Beauty, Universality, and Disinterestedness

  • Bernardo N. Caslib, Jr. Ateneo de Manila University


By analyzing key positions forwarded by the modern philosopher Immanuel Kant, this article will revisit the perennial conundrum on what beauty really amounts to and attempt a response to the constant issue hurled against the philosopher and his aesthetic theory. Kant’s solution to the competing notions of subjectivity and universality of beauty is the idea of subjective universality and the notion of contextual beauty In defense of the sophistication of Kant’s theory, I will underscore key Kantian concepts such as the reflecting power of judgment, free play, universality, and most importantly, disinterestedness. I will also take a closer look at Marcia Muelder Eaton’s disagreement with the Kantian position and respond to it by emphasizing that the notion of disinterestedness is the key to understanding Kant’s aesthetic theory.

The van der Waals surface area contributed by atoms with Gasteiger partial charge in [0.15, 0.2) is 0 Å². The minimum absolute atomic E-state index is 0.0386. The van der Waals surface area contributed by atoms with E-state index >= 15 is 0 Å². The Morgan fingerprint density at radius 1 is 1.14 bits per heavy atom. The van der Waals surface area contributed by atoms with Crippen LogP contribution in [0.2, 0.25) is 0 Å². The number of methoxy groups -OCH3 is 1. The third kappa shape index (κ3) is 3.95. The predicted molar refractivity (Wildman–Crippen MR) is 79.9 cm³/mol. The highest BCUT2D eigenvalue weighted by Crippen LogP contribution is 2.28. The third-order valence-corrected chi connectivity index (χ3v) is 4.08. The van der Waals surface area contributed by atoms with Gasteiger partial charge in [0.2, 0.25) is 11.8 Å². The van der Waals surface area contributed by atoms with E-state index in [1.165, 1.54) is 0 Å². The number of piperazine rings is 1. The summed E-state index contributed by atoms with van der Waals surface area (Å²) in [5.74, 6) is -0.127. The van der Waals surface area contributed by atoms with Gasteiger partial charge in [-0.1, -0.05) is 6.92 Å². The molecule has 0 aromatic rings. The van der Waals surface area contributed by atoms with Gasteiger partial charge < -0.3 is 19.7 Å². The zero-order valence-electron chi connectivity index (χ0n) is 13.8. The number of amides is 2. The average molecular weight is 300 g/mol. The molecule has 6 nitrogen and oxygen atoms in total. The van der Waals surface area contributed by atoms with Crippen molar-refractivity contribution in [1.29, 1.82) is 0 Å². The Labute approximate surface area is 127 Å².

Author Biography

Bernardo N. Caslib, Jr., Ateneo de Manila University
Bernardo N. Caslib, Jr. teaches full-time at the Department of Philosophy of Ateneo de Manila University. He was formerly an Assistant Professor of Philosophy in the Department of Philosophy of the University of the Philippines Diliman. He took his BA Philosophy with units in Psychology (magna cum laude) and MA Philosophy in UP Diliman, where he is also pursuing his PhD in Philosophy. A member of the Pi Gamma Mu International Honor Society and the Philosophical Association of the Philippines, Prof. Caslib specializes in Ethics, Applied Ethics, the History of Ideas, and Philosophy of Education. Email:


aesthetics, beauty, disinterestedness, Kant, universality